If you can picture the changes you want to make, and you're confident that they will solve the problem, you may not need to make an actual study. If you're not sure you've got the answer, get a small piece of paper and try out your idea. Remember, a study is not meant to be frameable. Keep it very simple and quick.

For homework, choose an image, then ask yourself, "What looks tricky?"

Write down your observations in the form of a question that might begin with, "How can I...?", or, "What can I adjust...?"

Write down what your analysis reveals.

Design a study that will provide the answer to any questions that linger.

Paint the study.

The assumption here is that it's OK to deliberately diverge from accuracy. Are you onboard with this? Personally, I think that's our job. There's a reason we call it "art", as in artifice.

Have fun! 

Thursday, January 18, 2018

Intermediate Watercolor Homework 1/17/18 Looking at the similarities rather than the differences

In class, we began our observation of a fairly complex subject (the jar full of brushes) by looking at it as a single shape. It turned out to be relatively easy to add a bit of color and a few darks to the middle value silhouettes we made and bring forth a decent representation of what could have been quite daunting.

Let's try that same approach with either the image you were using in class or one of the following:

 Paint the overall shape before you start counting individual boards. Chances are you won't need to put them all in.

Squint! See those buildings in the distance on the left? they are trying to be one shape. The lines of parked vehicles are also on the brink of being single shapes.

How many shapes comprise the shady side of the street? Hint: Point at the ceiling and look at your hand.

First, paint the pile, then the logs.

Beginning Watercolor Homework 1/18 Creating an illusion of space

In class we generated a short list of variables that can be adjusted to enhance the sense of one shape being in front of another.

Composition seemed to top the list, since overlapping shapes is such a powerful way to represent one being nearer than another.

Value is a relatively easy variable to adjust in order to create a significant difference between adjacent shapes. Remember that the range of values you use in one shape compared to another suggests its position within the illusory space. If a shape is made of a wide range of darks and lights it appears closer than one made of mostly middle values.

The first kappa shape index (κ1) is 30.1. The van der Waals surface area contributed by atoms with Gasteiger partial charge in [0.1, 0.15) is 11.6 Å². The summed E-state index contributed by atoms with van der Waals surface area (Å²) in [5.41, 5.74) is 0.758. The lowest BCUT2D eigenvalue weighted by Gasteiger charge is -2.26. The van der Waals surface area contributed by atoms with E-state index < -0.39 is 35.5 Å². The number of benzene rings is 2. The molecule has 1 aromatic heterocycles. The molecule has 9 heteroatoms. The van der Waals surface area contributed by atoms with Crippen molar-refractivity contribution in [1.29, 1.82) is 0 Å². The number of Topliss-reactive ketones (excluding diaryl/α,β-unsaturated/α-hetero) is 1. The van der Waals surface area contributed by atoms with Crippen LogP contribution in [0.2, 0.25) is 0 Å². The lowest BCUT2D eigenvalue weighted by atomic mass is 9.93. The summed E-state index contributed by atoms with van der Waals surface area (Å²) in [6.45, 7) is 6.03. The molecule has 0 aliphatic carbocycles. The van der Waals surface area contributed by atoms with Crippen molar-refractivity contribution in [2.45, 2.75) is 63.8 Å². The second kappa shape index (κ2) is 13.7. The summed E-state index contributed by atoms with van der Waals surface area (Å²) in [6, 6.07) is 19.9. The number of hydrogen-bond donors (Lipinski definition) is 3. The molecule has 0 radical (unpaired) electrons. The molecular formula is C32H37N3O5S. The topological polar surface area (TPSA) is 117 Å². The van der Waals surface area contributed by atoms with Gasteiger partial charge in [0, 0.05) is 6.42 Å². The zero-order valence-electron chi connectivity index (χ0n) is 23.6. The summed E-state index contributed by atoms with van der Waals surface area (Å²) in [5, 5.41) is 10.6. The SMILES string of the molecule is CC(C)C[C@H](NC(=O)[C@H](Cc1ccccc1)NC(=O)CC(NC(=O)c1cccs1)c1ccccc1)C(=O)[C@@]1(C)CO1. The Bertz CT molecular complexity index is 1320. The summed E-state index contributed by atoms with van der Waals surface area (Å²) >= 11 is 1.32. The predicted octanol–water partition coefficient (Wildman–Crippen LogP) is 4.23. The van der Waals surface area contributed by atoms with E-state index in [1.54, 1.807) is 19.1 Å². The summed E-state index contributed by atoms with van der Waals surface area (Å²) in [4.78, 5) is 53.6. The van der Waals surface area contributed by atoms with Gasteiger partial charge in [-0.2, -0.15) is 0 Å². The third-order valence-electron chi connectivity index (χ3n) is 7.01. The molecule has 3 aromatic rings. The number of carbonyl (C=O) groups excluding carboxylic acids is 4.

Color differences between shapes are also easy to create, and serve as a very effective way to make a convincing illusion of depth. The prevailing wisdom is that ( relatively) warm colors seem to advance and cool colors recede.

Edge quality may require more technical prowess than the other variables. Hard edges separate shapes while soft edges tend to connect them.

In the photo above, look at the figure on the left. The diagonal shadow above him seems to be perched right on his head. What might you change to make clearer where the figure and the shadow are relative to each other? Remember, it may take more than one variable to do the job.

Here I find the roof to be a distraction. I'd like to diminish its influence on the space. Could it be pushed farther back, or somehow made less assertive?

There are a couple of problems with this photo, above. The shadows on the building to the right are so black they look like holes in the wall, especially the one on top. I also want to untangle the telephone pole from the stuff behind it. While you're at it, could you turn down the dials on the whole group of buildings back beyond that car?

For homework, please take on one of these images and make a study to try out whatever adjustments occur to you. A study is meant to provide the answers to any lingering questions. It is not a painting, and it doesn't have to be a handsome product to do its job well. If your ideas are revealed to be less than satisfactory, then the study has succeeded in providing information that you need.

Have fun